Every organ in your body is connected to the vagus nerve, so there’s little wonder that stimulating your vagus nerve helps relieve fatigue, anxiety, brain fog and more. The vagus nerve is important to your sense of intuition, or your ‘gut sense’ which can help you to pay attention to tiny but important details that help you make good decisions.
Vagus means ‘wandering’ and this nerve reaches all the way from your brain to your intestines. The vagus nerve also connects the brain to many other vital organs. The nerve sends information from the brain and receives information from the organs, which then gets sent back to the brain in a feedback loop.
Think about your fight or flight response for a moment. Your sympathetic nervous system is responsible for getting you ready to face danger. Once the danger has subsided, your parasympathetic nervous system resumes normal, relaxed bodily functioning.
The vagus nerve is responsible for digestion, rest and recovery from an environmental stress. Anything from a hectic day at work to coming back from a run is when your parasympathetic nervous system takes over by activating organs to begin the ‘rest and digest’ mode.
Clinical Psychologist Dr. Arielle Schwartz says that the vagus nerve helps with ‘regulation of nervous system states [and] is critical for the treatment of mental health conditions.’ Anything from mild anxiety to post-traumatic stress disorder (PTSD) and depression are likely liked to the functioning of the vagus nerve.
7 Ways to Stimulate Your Vagus Nerve to Relieve Fatigue, Anxiety And Brain Fog
By stimulating the vagus nerve, we are sending a message to our body that we are ready to relax and we want our organs to go into a relaxed state as well. Learning to stimulate your vagus nerve is another tool in your fight against stress and anxiety.
Researchers believe that there is a connection between mood disorders like anxiety and depression and problems in the vagus nerve function. Researchers studying the vagus nerve and its connection to mood, memory and learning believe that ‘understanding the neurobiology of emotional regulation and dysregulation’ when these emotional states cannot be ‘turned off’ will lead to powerful and exciting new treatments for mood and anxiety disorders.’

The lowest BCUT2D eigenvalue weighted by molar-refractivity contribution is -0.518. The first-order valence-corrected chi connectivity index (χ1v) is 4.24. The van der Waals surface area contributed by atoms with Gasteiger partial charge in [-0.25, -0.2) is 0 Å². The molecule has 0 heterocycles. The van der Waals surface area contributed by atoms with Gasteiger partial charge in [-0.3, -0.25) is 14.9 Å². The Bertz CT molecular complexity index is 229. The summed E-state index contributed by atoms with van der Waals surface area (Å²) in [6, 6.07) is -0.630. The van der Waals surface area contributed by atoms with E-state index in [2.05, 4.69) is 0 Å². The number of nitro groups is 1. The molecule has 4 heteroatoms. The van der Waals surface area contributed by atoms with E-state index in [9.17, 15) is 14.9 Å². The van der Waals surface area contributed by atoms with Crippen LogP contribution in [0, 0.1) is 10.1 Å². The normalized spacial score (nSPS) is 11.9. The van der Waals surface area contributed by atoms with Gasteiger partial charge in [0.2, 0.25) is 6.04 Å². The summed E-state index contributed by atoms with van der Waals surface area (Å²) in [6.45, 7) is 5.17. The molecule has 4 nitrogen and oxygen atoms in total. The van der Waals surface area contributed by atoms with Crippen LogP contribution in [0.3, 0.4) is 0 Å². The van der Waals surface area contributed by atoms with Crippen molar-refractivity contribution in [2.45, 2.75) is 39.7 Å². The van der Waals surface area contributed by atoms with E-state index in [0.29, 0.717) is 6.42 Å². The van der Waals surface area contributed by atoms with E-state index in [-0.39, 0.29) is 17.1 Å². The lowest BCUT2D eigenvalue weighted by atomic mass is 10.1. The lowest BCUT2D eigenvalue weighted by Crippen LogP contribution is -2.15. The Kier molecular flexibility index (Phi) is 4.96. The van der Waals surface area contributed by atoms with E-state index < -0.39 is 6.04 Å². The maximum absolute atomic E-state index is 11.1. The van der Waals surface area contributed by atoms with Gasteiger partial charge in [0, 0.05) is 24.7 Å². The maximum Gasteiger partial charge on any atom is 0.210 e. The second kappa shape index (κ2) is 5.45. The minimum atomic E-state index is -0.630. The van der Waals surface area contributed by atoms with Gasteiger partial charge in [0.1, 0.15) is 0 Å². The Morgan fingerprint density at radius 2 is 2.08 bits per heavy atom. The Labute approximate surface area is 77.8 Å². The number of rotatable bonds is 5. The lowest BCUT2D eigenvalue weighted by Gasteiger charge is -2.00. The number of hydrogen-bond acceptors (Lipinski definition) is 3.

Stimulating the vagus nerve is one way that we can teach our bodies to turn off arousing emotional states, such as anxiety. Researchers found that a specific type of meditation, called the ‘Loving Kindness Meditation’ helped reduce heart rate variability. Specifically achieving a positive emotion and a positive social connection to others in combination with meditation changed the activity of the vagus nerve.
You can manually stimulate your vagus nerve by massaging several areas. A foot massage can stimulate vagus nerve activity, as can massaging your neck. A neck massage along the carotid sinus (the right side of your throat near where you check your pulse) can also stimulate the vagus nerve.
Drinking cold water or splashing cold water on your face may be enough to stimulate your vagus nerve. You can also take cold showers, take a swim in an unheated pool or try cryotherapy.
The vagus nerve is responsible for digestion when your brain says that you are in a safe environment. Otherwise, digestion is shut down when the body is dealing with stress. By fasting, an empty stomach sends signals back to the brain that digestion is unnecessary so energy resources can be used for relaxation instead.
5. Breathing techniques
Deep breathing is always relaxing to your body, but you can use other breathing techniques to stimulate your vagus nerve. If you are interested in ways to relieve anxiety, you may have already read our article called This Ancient Breathing Technique Can Help Relieve Anxiety. Alternate nostril breathing or yogic breathing is a great way to stimulate the vagus nerve.
Another breathing technique that you may never have tried is inhaling deeply and then closing your airway while pushing your breath against the inside of your chest and bearing down with your abdominal muscles (like you are trying to pass gas). This method of applying internal pressure from the lungs out to the surrounding organs stimulates the vagus nerve as it connects your heart, spleen, lungs, stomach, and small intestines.
Om. That single syllable often chanted in the key of somewhere between B, C and C# on the musical scale creates an internal vibration in our throat that sends smaller vibrations to the lungs and other organs.
7. Laughter with friends
Researchers in the journal of psychological science found that more social connections led to more opportunities for positive emotions, which also increased stimulation of the vagus nerve. The researchers say ‘This experimental evidence identifies one mechanism – perceptions of social connections – through which positive emotions build physical health.’ Laughter makes you feel good and stimulates your vagus nerve, which helps produce overall good health and well-being.
For more information on your intuition and trusting your gut, read our article called 5 Signs You’re Not Listening to Your Gut Instincts.